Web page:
OTTAWA — Canada's chief public health officer says messages on how to keep safe during the COVID-19 pandemic might seem inconsistent, but that’s because the epidemiology is different across the country and the science on the virus has evolved.
"We have been criticized as public health professionals for changing our advice over time," Dr. Theresa Tam said Thursday.
"We have been doing so because the science is evolving."
Speaking at a journalism conference at Carleton University in Ottawa, Tam said public health officials had to change their advice regarding wearing non-medical masks when epidemiologists came to understand that asymptomatic people can transmit the virus that causes COVID-19.
"This kind of change, I think, is to be expected," she said. "Science is playing out in real time in front of TVs and the internet."
Scientists don't have the luxury of debating things behind closed doors and in peer-reviewed journals as every event related to COVID-19 is being reported to the public in real time, Tam said.
When an adverse event happens during a clinical trial of a vaccine candidate, it gets reported right away, she said.
"Normally, you actually had a very thoughtful process of evaluating of these things and then communicating it," she said. "That is extremely challenging."
Tam said the core public health messages haven't changed, including practising physical distancing, washing hands, wearing a mask, staying at home when you're sick and avoiding overcrowded rooms with poor ventilation.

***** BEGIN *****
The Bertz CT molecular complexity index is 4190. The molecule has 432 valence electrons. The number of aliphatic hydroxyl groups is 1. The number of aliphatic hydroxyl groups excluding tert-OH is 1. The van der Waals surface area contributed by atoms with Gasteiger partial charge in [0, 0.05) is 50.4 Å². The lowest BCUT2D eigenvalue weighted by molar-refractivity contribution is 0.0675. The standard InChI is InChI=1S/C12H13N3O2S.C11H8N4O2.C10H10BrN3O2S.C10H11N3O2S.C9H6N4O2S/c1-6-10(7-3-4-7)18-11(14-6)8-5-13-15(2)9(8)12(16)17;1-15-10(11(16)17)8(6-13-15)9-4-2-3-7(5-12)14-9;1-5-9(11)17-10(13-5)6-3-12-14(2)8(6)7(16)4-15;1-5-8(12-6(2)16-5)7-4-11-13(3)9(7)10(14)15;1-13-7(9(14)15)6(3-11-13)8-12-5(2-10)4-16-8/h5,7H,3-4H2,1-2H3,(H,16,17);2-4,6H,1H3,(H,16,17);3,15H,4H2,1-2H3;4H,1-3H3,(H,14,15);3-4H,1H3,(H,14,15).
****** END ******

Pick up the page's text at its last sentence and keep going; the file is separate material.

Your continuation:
Public health officials have to make their messages clear because if they don't people will have their own intuitive views on what makes sense and they will make their own decisions on how to behave under certain circumstances, Tam said.
She said messaging and advice can appear inconsistent because the pandemic is different in different parts of the country and authorities apply responses to match.
"We are living in a more challenging period right now — to convince people who are fatigued to stick to sustainable habits or public health practices."
Tam said misinformation can travel faster than the virus on the internet, making it more challenging for public health officials to communicate.
"We needs to sharpen our social media skills, if we're going to combat misinformation in that sphere," she said.
The rapidly evolving situations during COVID-19 pandemic have also created fertile ground for conspiracy theories to grow, Tam said, adding that the problem is not a lack of information, but too much of it, making it hard for people to know what is credible.
"It's like information junk food," she said.
People should really either spend a lot of time doing research, or rely on credible sources who can provide in-depth analysis that translate complex scientific information, Tam said.
Unreliable sources usually cherry-pick bits of information that fit their narrative, she said, while scientists and journalists present each side of the argument and tell you what is known and unknown.
Unrealistic expectations are also making communicating with the public during the pandemic more difficult.
"We've never said that the vaccine was going to be 100 per cent effective," she said. "Even when a vaccine is safe, effective, we're going to use it, it means it's not going to be 100 per cent effective. It's just another layer of protection."
This report by The Canadian Press was first published Oct. 22, 2019.
––– This story was produced with the financial assistance of the Facebook and Canadian Press News Fellowship.